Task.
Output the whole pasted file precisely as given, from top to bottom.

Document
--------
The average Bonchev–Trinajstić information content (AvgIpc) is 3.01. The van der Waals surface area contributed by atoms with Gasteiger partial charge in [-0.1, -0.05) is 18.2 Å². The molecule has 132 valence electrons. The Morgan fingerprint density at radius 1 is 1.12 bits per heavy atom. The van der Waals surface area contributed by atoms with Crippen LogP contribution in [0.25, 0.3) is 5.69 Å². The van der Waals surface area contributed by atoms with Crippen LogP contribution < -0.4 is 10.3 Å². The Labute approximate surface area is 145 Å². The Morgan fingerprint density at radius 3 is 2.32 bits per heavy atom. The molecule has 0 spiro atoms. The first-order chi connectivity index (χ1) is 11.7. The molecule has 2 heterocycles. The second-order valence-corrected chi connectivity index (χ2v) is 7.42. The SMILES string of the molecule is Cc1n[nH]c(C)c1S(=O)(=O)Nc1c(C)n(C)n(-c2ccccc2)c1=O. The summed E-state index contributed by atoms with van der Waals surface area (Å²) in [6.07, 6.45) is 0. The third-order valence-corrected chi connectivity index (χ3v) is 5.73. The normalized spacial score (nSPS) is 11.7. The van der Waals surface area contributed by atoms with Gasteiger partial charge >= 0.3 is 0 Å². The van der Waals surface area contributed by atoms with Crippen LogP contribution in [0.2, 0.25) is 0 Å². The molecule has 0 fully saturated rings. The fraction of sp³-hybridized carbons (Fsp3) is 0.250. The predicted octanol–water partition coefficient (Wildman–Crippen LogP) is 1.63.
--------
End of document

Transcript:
The average Bonchev–Trinajstić information content (AvgIpc) is 3.01. The van der Waals surface area contributed by atoms with Gasteiger partial charge in [-0.1, -0.05) is 18.2 Å². The molecule has 132 valence electrons. The Morgan fingerprint density at radius 1 is 1.12 bits per heavy atom. The van der Waals surface area contributed by atoms with Crippen LogP contribution in [0.25, 0.3) is 5.69 Å². The van der Waals surface area contributed by atoms with Crippen LogP contribution < -0.4 is 10.3 Å². The Labute approximate surface area is 145 Å². The Morgan fingerprint density at radius 3 is 2.32 bits per heavy atom. The molecule has 0 spiro atoms. The first-order chi connectivity index (χ1) is 11.7. The molecule has 2 heterocycles. The second-order valence-corrected chi connectivity index (χ2v) is 7.42. The SMILES string of the molecule is Cc1n[nH]c(C)c1S(=O)(=O)Nc1c(C)n(C)n(-c2ccccc2)c1=O. The summed E-state index contributed by atoms with van der Waals surface area (Å²) in [6.07, 6.45) is 0. The third-order valence-corrected chi connectivity index (χ3v) is 5.73. The normalized spacial score (nSPS) is 11.7. The van der Waals surface area contributed by atoms with Gasteiger partial charge >= 0.3 is 0 Å². The van der Waals surface area contributed by atoms with Crippen LogP contribution in [0.2, 0.25) is 0 Å². The molecule has 0 fully saturated rings. The fraction of sp³-hybridized carbons (Fsp3) is 0.250. The predicted octanol–water partition coefficient (Wildman–Crippen LogP) is 1.63.